Community group warns of uncontrolled solar farm development
Ireland lacks guidelines to deal with solar farm planning applications, says campaigner
Minister for Housing, Planning and Local Government Simon Coveney: a Co Cork community group has criticised him for failing to introduce legislation for large-scale solar farms. Photograph: Dara Mac Dónaill
A Co Cork community group has criticised Minister for Planning Simon Coveney for failing to introduce legislation for large-scale solar farms.
Jagoes Mills Action Group, which represents residents living near Kinsale in Co Cork, said a failure to legislate would lead to the uncontrolled development of the sector in Ireland and problems for communities across the State.
Aoife Carlin, spokeswoman for the group, said more than 100 applications for large-scale solar developments had been submitted to local authorities and some 20,000 acres of agricultural land were in contract to solar developers by last October.
She said that despite the obvious expansion of the sector, the Department of Planning was “not only failing to plan for the development of a solar industry in Ireland, but failing to even acknowledge the need for legislative change”.
Ms Carlin said the action group had lodged an appeal with An Bord Pleanála against a decision by Cork County Council to grant permission to Green Mills Energy for a 5MW solar power plant on a 32-acre site at Farrangalway near Kinsale.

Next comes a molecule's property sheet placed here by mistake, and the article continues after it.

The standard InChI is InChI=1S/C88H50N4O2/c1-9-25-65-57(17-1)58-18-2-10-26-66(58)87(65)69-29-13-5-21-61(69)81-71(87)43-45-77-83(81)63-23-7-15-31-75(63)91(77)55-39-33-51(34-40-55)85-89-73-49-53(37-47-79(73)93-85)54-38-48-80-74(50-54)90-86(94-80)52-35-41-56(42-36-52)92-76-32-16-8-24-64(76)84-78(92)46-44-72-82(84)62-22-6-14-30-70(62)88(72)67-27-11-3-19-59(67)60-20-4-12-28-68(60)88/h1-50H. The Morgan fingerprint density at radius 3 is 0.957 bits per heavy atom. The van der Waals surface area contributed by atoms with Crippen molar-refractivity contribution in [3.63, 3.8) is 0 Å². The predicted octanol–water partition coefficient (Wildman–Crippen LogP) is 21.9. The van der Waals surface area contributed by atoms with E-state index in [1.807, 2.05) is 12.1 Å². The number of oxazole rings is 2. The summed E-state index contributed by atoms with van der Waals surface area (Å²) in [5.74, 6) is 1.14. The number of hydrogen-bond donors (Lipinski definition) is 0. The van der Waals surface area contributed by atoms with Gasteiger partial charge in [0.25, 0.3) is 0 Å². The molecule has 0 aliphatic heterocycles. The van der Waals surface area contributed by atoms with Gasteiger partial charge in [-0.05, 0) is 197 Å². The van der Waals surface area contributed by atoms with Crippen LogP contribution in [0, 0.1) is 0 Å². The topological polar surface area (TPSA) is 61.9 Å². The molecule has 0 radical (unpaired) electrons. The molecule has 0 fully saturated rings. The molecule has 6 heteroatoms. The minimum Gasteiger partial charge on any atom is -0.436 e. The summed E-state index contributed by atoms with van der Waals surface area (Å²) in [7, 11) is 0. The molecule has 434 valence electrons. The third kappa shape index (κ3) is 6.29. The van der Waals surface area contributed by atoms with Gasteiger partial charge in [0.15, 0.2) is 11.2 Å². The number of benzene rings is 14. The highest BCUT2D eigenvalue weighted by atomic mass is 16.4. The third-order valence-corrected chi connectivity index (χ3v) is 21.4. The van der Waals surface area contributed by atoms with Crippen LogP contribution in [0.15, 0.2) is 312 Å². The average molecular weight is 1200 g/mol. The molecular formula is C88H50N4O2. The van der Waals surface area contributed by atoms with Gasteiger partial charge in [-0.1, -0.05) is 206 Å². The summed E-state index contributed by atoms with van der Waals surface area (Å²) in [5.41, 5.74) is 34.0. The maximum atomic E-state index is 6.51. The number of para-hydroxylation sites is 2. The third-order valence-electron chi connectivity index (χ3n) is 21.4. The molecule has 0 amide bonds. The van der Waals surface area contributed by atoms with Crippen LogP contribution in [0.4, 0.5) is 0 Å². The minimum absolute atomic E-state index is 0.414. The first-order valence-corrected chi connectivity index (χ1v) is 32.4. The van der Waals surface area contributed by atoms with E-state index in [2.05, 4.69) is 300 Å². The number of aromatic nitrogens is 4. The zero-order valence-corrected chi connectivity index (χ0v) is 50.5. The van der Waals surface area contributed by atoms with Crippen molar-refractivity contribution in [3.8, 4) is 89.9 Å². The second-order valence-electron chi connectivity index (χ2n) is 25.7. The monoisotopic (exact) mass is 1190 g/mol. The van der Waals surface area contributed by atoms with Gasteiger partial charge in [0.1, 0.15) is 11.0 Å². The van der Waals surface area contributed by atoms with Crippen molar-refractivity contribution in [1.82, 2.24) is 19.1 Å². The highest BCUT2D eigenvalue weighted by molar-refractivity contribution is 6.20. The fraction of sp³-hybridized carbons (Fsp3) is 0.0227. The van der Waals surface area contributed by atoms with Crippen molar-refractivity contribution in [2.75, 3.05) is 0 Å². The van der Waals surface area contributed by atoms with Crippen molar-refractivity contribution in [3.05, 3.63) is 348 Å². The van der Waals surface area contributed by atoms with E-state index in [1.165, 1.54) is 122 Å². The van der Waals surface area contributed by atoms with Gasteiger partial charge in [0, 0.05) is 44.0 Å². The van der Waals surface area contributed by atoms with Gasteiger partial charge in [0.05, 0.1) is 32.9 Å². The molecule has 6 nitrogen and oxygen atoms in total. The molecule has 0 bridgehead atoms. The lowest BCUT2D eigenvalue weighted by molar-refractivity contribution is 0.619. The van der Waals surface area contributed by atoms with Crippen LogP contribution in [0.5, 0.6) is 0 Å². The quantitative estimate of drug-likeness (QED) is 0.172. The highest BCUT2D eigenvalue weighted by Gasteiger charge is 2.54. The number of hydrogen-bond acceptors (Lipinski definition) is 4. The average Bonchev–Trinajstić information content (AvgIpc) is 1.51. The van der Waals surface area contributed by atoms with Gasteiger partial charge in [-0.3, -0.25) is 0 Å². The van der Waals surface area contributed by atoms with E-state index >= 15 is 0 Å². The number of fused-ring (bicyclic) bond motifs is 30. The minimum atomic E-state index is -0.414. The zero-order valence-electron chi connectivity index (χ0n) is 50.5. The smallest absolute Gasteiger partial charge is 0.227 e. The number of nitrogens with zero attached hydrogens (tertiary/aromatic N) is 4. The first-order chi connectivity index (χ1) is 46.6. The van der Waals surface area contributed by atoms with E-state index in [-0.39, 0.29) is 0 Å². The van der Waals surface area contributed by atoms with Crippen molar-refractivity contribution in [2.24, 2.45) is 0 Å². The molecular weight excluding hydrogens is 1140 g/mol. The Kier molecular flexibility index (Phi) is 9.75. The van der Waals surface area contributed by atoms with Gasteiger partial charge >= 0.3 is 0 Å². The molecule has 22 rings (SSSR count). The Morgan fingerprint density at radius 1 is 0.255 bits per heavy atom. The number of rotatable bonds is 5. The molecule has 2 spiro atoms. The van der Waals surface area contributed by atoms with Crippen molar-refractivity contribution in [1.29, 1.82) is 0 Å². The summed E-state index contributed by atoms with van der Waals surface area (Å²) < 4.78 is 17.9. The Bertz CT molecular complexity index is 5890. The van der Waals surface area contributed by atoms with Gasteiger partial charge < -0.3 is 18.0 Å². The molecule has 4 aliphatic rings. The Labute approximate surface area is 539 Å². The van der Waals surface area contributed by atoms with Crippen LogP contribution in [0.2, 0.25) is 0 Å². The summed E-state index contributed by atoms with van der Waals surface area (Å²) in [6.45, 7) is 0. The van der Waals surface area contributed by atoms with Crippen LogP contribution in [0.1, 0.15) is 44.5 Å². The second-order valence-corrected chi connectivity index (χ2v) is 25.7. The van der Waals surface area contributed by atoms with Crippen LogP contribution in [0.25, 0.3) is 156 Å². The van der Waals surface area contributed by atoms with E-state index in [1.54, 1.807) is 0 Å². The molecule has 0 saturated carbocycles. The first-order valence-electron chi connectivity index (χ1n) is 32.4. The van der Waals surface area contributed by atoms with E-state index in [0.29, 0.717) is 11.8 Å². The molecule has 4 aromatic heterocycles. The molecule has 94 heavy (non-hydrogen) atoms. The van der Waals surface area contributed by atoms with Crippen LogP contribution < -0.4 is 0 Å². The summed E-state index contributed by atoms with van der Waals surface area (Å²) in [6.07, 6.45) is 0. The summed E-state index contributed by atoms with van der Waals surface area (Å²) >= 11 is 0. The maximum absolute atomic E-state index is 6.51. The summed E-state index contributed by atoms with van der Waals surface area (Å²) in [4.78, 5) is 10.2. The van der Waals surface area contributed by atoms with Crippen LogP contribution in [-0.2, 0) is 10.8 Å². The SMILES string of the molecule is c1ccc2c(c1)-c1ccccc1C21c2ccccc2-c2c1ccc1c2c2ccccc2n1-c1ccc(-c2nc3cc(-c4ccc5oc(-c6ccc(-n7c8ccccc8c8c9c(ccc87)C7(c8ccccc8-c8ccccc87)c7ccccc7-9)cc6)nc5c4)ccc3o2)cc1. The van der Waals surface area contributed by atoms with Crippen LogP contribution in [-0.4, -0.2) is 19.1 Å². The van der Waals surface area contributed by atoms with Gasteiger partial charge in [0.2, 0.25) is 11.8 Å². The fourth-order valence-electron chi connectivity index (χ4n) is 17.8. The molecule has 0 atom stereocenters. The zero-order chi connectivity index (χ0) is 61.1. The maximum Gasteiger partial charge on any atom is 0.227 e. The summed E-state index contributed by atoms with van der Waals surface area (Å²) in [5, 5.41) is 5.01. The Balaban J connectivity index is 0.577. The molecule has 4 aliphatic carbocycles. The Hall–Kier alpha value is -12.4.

“We strongly believe if solar farm planning guidelines existed in Ireland, as they do in other jurisdictions, this site of prime agricultural land in a rural residential community would be deemed unsuitable for such development.”
An Bord Pleanála granted planning permission for the project in February despite its own inspector recommending refusal and noting there was “a lack of guidance at national, regional and local level in relation to the appropriate location, scale and distribution of future proposals for solar power”.
Planning inspector Kenneth Moloney pointed out that the project was of significant scale and given that it is located in a primarily agricultural area, he said he believed it would seriously injure “the amenities of the area” and properties in the vicinity.
Ms Carlin said the action group recognised Ireland’s responsibility to reduce emissions in line with the Paris climate agreement and fully supported efforts to do so. However, it was genuinely concerned about the lack of guidelines and regulations in the solar energy sector.
“We fear the failure of the Government and local councils to act with respect to planning guidelines, combined with the aggressive pace of applications from solar developers, is resulting and will continue to result in incoherent and uncontrolled development of the solar energy sector in Ireland.”
Speaking in the Dáil on Thursday, Mr Coveney said that while there are no specific guidelines in place in respect of solar farms, proposals for individual developments were subject the statutory requirements of the Planning and Development Act 2000.
“I am satisfied that the planning code is sufficiently robust to facilitate the assessment of individual planning permission applications for solar farm developments,” he said.
The Minister added the matter would be kept under review in conjunction with the Department of the Environment, which has responsibility for Ireland’s renewable energy policy.